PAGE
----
Design is a strategic approach with an executable plan for achieving specific objectives. Design innovation empowers leaders to develop new solutions, add value, and envision new possibilities. At the highest level, design drives and inspires the advance of science and technology. This lecture addresses data-enabled design of aerospace systems. Integration of data science with engineering science will allow architectures in which fully integrated modeling and simulations, data analytics, systems engineering, and design methodology can be exploited for the purposes of scientific discovery and the advancement of technology in complex systems. As a specific example, a new approach to the combustion dynamics in propulsion engines is discussed. The effort involves the design of experiments, high-fidelity simulation and experiment, reduced-order modeling, uncertainty quantification, machine learning, and testing and certification. The developed paradigm enables efficient surveys of the design space and identification of the key design attributes that dictate the system behavior. The unified approach starts with high-fidelity modeling and simulations of combustion dynamics in engines using large-eddy-simulation techniques. Reduced-basis models and emulation then leverage the established database for physics-based data assimilation. Stochastic-based extraction of physics from complex flowfields provides faithful and interpretable representations of the underlying mechanisms. Feature extraction techniques are incorporated into a spatio-temporal surrogate model built on machine-learning techniques such as Gaussian process (GP) regression. Combined with statistical methodologies and control theories, these techniques are integrated to allow for efficient design optimization and uncertainty quantification. Finally, a system-level model is developed for effective assessment of system behaviors. This example is specific to a propulsion engine problem, but the general approach can be taken as a model. Other complex systems, such as aero vehicles, could be addressed following a similar paradigm. A big obstacle is the relative insularity of academic and research fields, as well as the divide between engineers/scientists with domain expertise and data science. Looking forward, a huge opportunity exists for the community to bring together researchers in the engineering, data science, and computer modeling areas to collaboratively develop large-scale design systems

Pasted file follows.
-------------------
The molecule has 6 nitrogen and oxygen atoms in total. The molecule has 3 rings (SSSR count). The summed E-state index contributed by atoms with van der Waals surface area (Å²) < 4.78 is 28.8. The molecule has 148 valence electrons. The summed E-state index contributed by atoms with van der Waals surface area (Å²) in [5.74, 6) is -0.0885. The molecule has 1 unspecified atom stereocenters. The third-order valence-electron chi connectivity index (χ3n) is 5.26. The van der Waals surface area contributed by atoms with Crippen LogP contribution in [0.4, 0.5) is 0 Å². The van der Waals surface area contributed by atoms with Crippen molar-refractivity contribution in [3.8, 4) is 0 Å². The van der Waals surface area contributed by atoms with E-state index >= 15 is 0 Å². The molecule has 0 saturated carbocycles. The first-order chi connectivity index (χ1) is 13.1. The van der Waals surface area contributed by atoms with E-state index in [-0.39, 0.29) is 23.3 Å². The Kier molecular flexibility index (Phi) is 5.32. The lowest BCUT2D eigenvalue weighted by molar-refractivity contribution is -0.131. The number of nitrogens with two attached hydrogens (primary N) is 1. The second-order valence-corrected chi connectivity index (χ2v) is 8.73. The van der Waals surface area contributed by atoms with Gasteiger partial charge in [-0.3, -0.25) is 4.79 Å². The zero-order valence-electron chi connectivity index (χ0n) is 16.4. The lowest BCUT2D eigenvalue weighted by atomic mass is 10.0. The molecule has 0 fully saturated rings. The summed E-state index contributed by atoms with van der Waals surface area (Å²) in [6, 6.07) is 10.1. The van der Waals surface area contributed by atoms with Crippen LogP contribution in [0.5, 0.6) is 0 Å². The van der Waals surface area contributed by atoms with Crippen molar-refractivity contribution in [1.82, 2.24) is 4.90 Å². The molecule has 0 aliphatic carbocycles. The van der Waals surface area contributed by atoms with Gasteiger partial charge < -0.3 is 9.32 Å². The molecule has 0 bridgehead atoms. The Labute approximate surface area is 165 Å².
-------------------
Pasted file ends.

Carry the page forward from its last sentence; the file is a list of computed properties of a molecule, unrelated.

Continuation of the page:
Dr. Vigor Yang
Professor of Aerospace Engineering and Industrial and Systems Engineering at the Georgia Institute of Technology. He was the William R. T. Oakes Professor and Chair of Georgia Tech’s School of Aerospace Engineering for a decade (2009-2018). He has published 10 comprehensive volumes and numerous technical papers on combustion, propulsion, and energetics. He was the recipient of the American Institute of Aeronautics and Astronautics (AIAA) Air-Breathing Propulsion Award (2005), the Pendray Aerospace Literature Award (2008), the Propellants and Combustion Award (2009), and the von Kármán Lectureship in Astronautics Award (2016). He was awarded the Worcester Reed Warner Medal (2014) by the American Society of Mechanical Engineers (ASME), and the Lifetime Achievement Award (2014) by the Joint U.S. Army, Navy, NASA, and Air Force (JANNAF) Interagency Propulsion Committee. He also received the Statistics in Physical Engineering Sciences Award (2019) from the American Statistical Association (JSA). Dr. Yang was the editor-in-chief of the AIAA Journal of Propulsion and Power (2001-2009) and the JANNAF Journal of Propulsion and Energetics (2009-2012). He is currently a co-editor of the Aerospace Book Series of the Cambridge University Press (2010-). A member of the U.S. National Academy of Engineering and an Academician of Academia Sinica, Dr. Yang is a fellow of the AIAA, ASME, Royal Aeronautical Society, and Combustion Institute. He was a vice president and a member of the executive committee of the AIAA (2012-2015).